A struggling young actress with a six-year-old daughter sets up housekeeping with a homeless black widow and her light-skinned eight-year-old daughter who rejects her mother by trying to pass for white.
It's the pre-WWII era. Peyton Place is a small town in New England, whose leading adult citizens rule the town with their high moral standards, which they try to pass on to their offspring. The adults, especially those that wield power largely through their positions and/or through their wealth, will not tolerate anything they believe morally improper, even if there is a hint of impropriety without comprehensive evidence to back up the hints. As their offspring grow from teenagers to adults, the offspring learn that there is much hypocrisy by the adults lying underneath that façade of proper Christian morals. The offspring begin to rebel in different ways, which is brought to public scrutiny with the arrival into town of an "outsider", the new young high school principal Michael Rossi, and through a murder trial. Written by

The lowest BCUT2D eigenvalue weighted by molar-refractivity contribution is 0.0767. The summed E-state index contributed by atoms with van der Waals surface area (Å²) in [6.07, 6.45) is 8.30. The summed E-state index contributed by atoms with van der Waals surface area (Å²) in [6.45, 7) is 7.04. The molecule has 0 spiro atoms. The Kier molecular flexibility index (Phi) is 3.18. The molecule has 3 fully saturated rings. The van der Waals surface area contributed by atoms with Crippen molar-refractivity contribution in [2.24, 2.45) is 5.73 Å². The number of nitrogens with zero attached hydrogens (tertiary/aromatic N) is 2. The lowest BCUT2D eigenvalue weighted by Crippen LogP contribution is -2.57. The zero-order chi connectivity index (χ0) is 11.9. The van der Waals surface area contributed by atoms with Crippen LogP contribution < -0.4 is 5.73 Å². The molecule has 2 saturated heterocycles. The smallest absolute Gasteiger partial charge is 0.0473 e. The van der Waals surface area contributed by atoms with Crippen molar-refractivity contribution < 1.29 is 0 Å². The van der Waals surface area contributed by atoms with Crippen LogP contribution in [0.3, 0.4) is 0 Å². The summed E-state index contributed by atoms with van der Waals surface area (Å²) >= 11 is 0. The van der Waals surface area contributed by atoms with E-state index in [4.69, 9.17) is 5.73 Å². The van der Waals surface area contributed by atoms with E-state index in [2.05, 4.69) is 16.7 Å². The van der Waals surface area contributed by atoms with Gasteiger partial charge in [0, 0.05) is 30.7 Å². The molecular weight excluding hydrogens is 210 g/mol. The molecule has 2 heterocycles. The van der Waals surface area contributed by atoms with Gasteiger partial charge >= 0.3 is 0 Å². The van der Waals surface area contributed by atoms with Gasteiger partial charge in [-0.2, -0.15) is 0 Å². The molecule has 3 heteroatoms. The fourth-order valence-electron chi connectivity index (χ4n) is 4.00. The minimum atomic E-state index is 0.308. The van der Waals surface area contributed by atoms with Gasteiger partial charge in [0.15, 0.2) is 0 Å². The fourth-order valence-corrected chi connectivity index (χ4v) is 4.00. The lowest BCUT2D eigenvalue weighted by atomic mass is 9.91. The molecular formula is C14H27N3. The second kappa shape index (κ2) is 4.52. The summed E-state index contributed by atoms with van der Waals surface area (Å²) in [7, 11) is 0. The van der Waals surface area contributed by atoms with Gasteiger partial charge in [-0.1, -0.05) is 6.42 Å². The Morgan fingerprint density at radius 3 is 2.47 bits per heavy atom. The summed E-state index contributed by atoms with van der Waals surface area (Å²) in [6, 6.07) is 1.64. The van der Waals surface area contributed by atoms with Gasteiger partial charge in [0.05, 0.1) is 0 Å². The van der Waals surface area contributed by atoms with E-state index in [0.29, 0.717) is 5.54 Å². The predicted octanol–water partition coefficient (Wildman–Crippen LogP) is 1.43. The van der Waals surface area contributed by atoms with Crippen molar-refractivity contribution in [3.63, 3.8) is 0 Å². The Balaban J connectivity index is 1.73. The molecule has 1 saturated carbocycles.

Immediately after the graduation scene, there is a quick scene showing Allison MacKenzie at a typewriter. She is in the exact same pose that showed author Grace Metalious on the back of the paperback. The detail is exact, right down to the position of her body and clothing. See more »
In an exterior towards the end of the film, a sign can be seen advertising the Camden Maine Rexall Drug Store which doubled for Peyton Place. See more »
[to the other girls, while she's trying on a revealing red dress in Mrs. MacKenzie's shop]
Just remember: men can see much better than they can think. Believe me, a low-cut neckline does more for a girl's future than the entire Britannica encyclopedia.
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For people who dismissd Lana as a plastic creation out of the MGM dramatic school,check out this fine film.The settings are beautiful,the acting first rate.Although Lee Phillips as Michael Rossi seems a bit bland.Jeff Chandler (who appears in the sequel) might have been a better choice).Possibly the flop teaming he did with Turner in The Lady Takes a Flier might have caused him to be passed by.The fine cast of character actors really makes this picture work,especially Lloyd Nolan as the town doctor and Arthur Kennedy as the town drunk.Passed over in comments was Mildred Dunnock as the devoted teacher who is passed over to be principal.Her words to Allison about it are very touching.Miss Dunnock usually played nagging mothers,so it's a treat to see her playing a nice,vulnerable person.Susan Hayward was supposedly set to play Constance but Lana was definitely the best choice.The pity is Diane Varsi never followed up her career and quit the business.Her Allyson was very good.
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